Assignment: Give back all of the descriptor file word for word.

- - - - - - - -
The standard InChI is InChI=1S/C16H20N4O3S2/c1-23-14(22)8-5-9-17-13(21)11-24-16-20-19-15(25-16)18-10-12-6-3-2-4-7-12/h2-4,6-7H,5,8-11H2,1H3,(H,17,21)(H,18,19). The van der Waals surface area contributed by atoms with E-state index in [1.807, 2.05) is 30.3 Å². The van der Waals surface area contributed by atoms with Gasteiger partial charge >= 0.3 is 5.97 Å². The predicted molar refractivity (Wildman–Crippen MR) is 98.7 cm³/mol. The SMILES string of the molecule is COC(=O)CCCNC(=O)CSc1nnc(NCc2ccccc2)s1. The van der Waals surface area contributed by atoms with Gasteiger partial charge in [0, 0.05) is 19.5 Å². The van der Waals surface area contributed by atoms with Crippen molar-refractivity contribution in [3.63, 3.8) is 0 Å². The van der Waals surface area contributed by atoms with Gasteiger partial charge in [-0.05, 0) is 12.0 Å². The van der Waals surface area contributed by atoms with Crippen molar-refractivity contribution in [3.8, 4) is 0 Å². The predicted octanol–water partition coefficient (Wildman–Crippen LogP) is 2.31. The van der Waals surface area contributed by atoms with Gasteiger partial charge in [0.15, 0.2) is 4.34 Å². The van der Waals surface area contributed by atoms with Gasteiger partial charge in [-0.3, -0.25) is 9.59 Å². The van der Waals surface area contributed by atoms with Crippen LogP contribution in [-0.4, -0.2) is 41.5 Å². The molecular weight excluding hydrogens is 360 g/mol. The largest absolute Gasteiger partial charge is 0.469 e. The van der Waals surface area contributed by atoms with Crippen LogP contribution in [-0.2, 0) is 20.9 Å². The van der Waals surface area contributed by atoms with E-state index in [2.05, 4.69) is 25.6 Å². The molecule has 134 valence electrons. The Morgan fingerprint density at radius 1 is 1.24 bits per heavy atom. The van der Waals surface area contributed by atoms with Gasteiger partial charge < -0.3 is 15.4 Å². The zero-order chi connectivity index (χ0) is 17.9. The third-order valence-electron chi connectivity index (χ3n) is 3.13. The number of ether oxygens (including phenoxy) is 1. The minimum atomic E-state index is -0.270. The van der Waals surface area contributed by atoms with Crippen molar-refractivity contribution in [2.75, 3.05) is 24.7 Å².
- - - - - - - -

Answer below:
The standard InChI is InChI=1S/C16H20N4O3S2/c1-23-14(22)8-5-9-17-13(21)11-24-16-20-19-15(25-16)18-10-12-6-3-2-4-7-12/h2-4,6-7H,5,8-11H2,1H3,(H,17,21)(H,18,19). The van der Waals surface area contributed by atoms with E-state index in [1.807, 2.05) is 30.3 Å². The van der Waals surface area contributed by atoms with Gasteiger partial charge >= 0.3 is 5.97 Å². The predicted molar refractivity (Wildman–Crippen MR) is 98.7 cm³/mol. The SMILES string of the molecule is COC(=O)CCCNC(=O)CSc1nnc(NCc2ccccc2)s1. The van der Waals surface area contributed by atoms with Gasteiger partial charge in [0, 0.05) is 19.5 Å². The van der Waals surface area contributed by atoms with Crippen molar-refractivity contribution in [3.63, 3.8) is 0 Å². The van der Waals surface area contributed by atoms with Gasteiger partial charge in [-0.05, 0) is 12.0 Å². The van der Waals surface area contributed by atoms with Crippen molar-refractivity contribution in [3.8, 4) is 0 Å². The predicted octanol–water partition coefficient (Wildman–Crippen LogP) is 2.31. The van der Waals surface area contributed by atoms with Gasteiger partial charge in [0.15, 0.2) is 4.34 Å². The van der Waals surface area contributed by atoms with Gasteiger partial charge in [-0.3, -0.25) is 9.59 Å². The van der Waals surface area contributed by atoms with Crippen LogP contribution in [-0.4, -0.2) is 41.5 Å². The molecular weight excluding hydrogens is 360 g/mol. The largest absolute Gasteiger partial charge is 0.469 e. The van der Waals surface area contributed by atoms with Crippen LogP contribution in [-0.2, 0) is 20.9 Å². The van der Waals surface area contributed by atoms with E-state index in [2.05, 4.69) is 25.6 Å². The molecule has 134 valence electrons. The Morgan fingerprint density at radius 1 is 1.24 bits per heavy atom. The van der Waals surface area contributed by atoms with Gasteiger partial charge < -0.3 is 15.4 Å². The zero-order chi connectivity index (χ0) is 17.9. The third-order valence-electron chi connectivity index (χ3n) is 3.13. The number of ether oxygens (including phenoxy) is 1. The minimum atomic E-state index is -0.270. The van der Waals surface area contributed by atoms with Crippen molar-refractivity contribution in [2.75, 3.05) is 24.7 Å².